I've always told them not to sweat proper grammar except when the rules say they have to. Otherwise, I say, "the rules are for people who can't hear the music." For the most part things like not ending a sentence with a preposition or beginning a paragraph with a main sentence are just what makes the most sense.

However language, much like music, is infinitely malleable. It has rhythm, melodies, harmonies, and almost everything music does except (when written) you can only hear it in your head. When I write it's almost a stream of consciousness based on how I "hear" things in my head. As it turns out, prepositions at the end of a sentence are often the best way to make a point clearly and concisely. Also supporting sentences leading up to a main point typically makes your argument more cogent and convincing.

In terms of music, there are the rules for the masses of children in classrooms around the world, but also rules musicians adopt for themselves based on their musical training and experience. I think of those less as rules and more like an imperfect, but hopefully expansive and ever expanding, understanding of the common experience of music the same way people create their own rules for basic interpersonal communication. In the musician's case, that understanding is heavily tempered by the people he plays with. While I do tend to view my own experiences as rules of a sort, it's the same way I view my writing style. They aren't the rules, just my rules for myself... in particular situations... except when they aren't.

I was referring to the more basic and general rules though.
I learned to say the pledge of allegiance
Before they beat me bloody down at the station
They haven't got a word out of me since
I got a billion years probation
- The MC5

Follow the path of the unsafe, independent thinker. Expose your ideas to the danger of controversy. Speak your mind and fear less the label of ''crackpot'' than the stigma of conformity.
- Thomas J. Watson, Sr

It's not rocket surgery.
- Me


I recommend reading through my Bio before responding to any of my posts. It could save both of us a lot of time and frustration.

Vurbal

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Three more additions for intelligent pop: Cat Stevens, Nillson, and Harry Chapin.

And add in some intelligent pop ladies: Loreena McKinnet, Kate Bush, Chrissy Hynde, and Margie Adam. (@SB -check Margie out here.)
Nilsson!!  I've always considered him a "fifth Beatle".  Incredible vocal range and brilliant songwriter.  :Thmbsup:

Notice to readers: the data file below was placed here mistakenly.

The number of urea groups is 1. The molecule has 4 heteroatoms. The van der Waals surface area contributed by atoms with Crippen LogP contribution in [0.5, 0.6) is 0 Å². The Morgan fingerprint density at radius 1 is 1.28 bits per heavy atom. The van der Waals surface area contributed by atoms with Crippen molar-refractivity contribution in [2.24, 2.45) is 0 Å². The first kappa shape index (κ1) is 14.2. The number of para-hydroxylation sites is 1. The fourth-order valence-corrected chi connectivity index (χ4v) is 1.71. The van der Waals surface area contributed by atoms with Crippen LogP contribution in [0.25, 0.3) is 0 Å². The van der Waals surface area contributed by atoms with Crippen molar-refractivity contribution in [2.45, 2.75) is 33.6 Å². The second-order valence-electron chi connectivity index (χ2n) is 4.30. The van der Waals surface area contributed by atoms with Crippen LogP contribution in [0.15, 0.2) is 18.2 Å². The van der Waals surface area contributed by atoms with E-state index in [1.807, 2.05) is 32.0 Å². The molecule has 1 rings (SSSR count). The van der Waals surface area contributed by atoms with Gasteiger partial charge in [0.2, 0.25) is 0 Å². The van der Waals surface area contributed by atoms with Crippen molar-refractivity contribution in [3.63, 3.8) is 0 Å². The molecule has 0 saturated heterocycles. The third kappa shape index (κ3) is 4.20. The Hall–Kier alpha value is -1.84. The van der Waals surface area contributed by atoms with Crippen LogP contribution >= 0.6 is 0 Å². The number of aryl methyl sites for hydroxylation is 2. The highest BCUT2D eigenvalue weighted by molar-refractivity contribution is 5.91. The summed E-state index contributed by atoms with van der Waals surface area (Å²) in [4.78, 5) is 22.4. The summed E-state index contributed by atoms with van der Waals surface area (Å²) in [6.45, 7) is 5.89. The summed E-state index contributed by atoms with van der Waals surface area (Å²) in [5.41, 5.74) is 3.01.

All I can say is listen to the song Coconut (as in Put the lime in the...) and it's hard not to call Nilsson a genius. In lesser (even very capable) hands that song would be a steaming pile of excrement. In his hands it's a thing of beauty.
I learned to say the pledge of allegiance
Before they beat me bloody down at the station
They haven't got a word out of me since
I got a billion years probation
- The MC5

Follow the path of the unsafe, independent thinker. Expose your ideas to the danger of controversy. Speak your mind and fear less the label of ''crackpot'' than the stigma of conformity.
- Thomas J. Watson, Sr

It's not rocket surgery.
- Me


I recommend reading through my Bio before responding to any of my posts. It could save both of us a lot of time and frustration.

40hz

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When speaking of "rules" or "inspiration" and the dynamic between the two it's important to define terms. And it's something I don't think I can do with any hope for accuracy. It's another one of those "a hundred of things need to be said all together" things for me. Possibly because I'm too far into it, and it's become so embedded in my thought process, I no longer have much hope of being able to still experience or understand music from the perspective of a non-musician. I've "passed into The West," so to speak.

However... :)

Bobby McFerrin :-* refers to what I'm calling "rules" by the term "expectations" - which I think may be much closer to what passes for "rules" than a "rule rule" would. At least in music.

So Mr. McFerrin? If you would be so kind:



 :Thmbsup:
« Last Edit: June 06, 2014, 12:53:47 PM by 40hz »